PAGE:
post #8 of 13

MFF is the trickily similar (to MMF) acronym for Michele Foster's Fondant. The recipe is in the recipes section here on CC. Be sure to only use one L in her name if you search for it. It is rather easy to make; a few more steps than MMF but it tastes better and holds up so much better, I don't think I'll ever go back to MMF. If you make it I would be sure to incorporate enough powdered sugar; I used her suggested amount and had a devil of a time working with it as it was too stretchy. It turns out it just needed more PS. The only "weird" ingredient it uses is glycerin but that can be found wherever you buy Wilton stuff.

I'll let Jamie or someone else answer your airbrushing questions! icon_smile.gif

__Jamie__ Posted 29 Jul 2009 , 11:39pm
post #9 of 13
Quote:
Originally Posted by gimmesugar

What is MFF? So I can lightly airbrush the fondant and pop the cake in the fridge? Then pull it out and fan-dry it? Or would you suggest pulling it out of the fridge the morning of and then airbrushing it? I'm so glad I asked, otherwise I may have ruined someone's wedding!!! :O





Well, I personally wouldn't wait until the day of, in case your color didn't turn out right, not much time to recover and spray again, eh? And yes, lightly spray, wait a minute and let it dry a bit, go back over, let it dry a bit, go back over again, whatever you need to do, one coat if you want light coverage, whatever you personally need. Just don't let it get thick in places, as this is the first place where it will want to run when it gets moist from the humidity.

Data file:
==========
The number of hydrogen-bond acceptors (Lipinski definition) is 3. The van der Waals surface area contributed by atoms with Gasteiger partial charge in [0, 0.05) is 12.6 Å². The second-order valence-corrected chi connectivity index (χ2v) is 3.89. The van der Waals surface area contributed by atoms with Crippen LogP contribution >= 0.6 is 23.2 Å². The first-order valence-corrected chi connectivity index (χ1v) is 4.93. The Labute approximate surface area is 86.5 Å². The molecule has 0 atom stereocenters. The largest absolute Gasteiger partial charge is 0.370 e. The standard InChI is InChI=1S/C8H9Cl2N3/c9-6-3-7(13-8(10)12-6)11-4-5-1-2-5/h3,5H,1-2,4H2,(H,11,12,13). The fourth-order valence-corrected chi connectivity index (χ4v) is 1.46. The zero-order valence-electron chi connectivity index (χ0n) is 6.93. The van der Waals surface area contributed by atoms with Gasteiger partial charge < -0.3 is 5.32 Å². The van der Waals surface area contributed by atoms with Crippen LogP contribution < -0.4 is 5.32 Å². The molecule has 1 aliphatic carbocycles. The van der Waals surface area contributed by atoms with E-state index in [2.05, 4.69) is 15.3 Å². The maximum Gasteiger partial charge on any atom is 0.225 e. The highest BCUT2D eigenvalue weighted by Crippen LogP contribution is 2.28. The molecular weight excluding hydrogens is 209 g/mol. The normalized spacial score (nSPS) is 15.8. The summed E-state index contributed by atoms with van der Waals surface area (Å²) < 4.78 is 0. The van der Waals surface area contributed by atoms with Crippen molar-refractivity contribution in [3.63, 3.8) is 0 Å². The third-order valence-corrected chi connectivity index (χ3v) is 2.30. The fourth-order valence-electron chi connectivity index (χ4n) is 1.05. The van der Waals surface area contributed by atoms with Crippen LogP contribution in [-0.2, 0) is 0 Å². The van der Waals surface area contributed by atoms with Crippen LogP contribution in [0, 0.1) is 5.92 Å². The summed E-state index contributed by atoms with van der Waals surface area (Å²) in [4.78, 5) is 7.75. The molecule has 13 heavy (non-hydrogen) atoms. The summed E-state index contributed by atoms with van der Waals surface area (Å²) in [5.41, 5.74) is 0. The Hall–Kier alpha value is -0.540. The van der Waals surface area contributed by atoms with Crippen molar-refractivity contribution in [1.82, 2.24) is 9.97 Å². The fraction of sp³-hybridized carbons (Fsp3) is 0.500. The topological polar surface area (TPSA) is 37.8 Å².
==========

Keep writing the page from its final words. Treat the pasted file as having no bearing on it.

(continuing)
And if you are worried at all after you take it out of fridge, yes, put it under/in front of a high powered fan and let that sucker blow blow blow. You should be good to go in about an hour. Maybe less. Make sure your a/c is on too.

SJ169 Posted 30 Jul 2009 , 12:08am
post #10 of 13

I usually dont put any of my fondant cakes in the fridge because most of the filings i use dont need it...but this past weekend i had a cake with lemon filling and i had the finished cake in the fridge all night and during the day leading up to the party and it was fine i didnt have any problems with it sweating (which i was so so worried about)!

gimmesugar Posted 30 Jul 2009 , 12:57am
post #11 of 13

What if I just color my fondant while I'm making it instead of airbrushing it? Will I still have problems with sweating making the color run off? I think I'll try Michele's fondant.

Jamie and Ceshell: you two are AWESOME!!!!!! You both have saved me from what could've been a sweaty nightmare! haha

gimmesugar Posted 30 Jul 2009 , 4:33am
post #12 of 13

What if I just color my fondant while I'm making it instead of airbrushing it? Will I still have problems with sweating making the color run off? I think I'll try Michele's fondant.

Jamie and Ceshell: you two are AWESOME!!!!!! You both have saved me from what could've been a sweaty nightmare! haha

__Jamie__ Posted 30 Jul 2009 , 4:39am
post #13 of 13

Sure! I only airbrush when it's a dark color, like black or red, or for specific purposes. Any other time, I knead that color in! And no, shouldn't make any diff when it comes to sweating. It's gonna sweat unless you have zero humidity, which I doubt anyone does this time of year.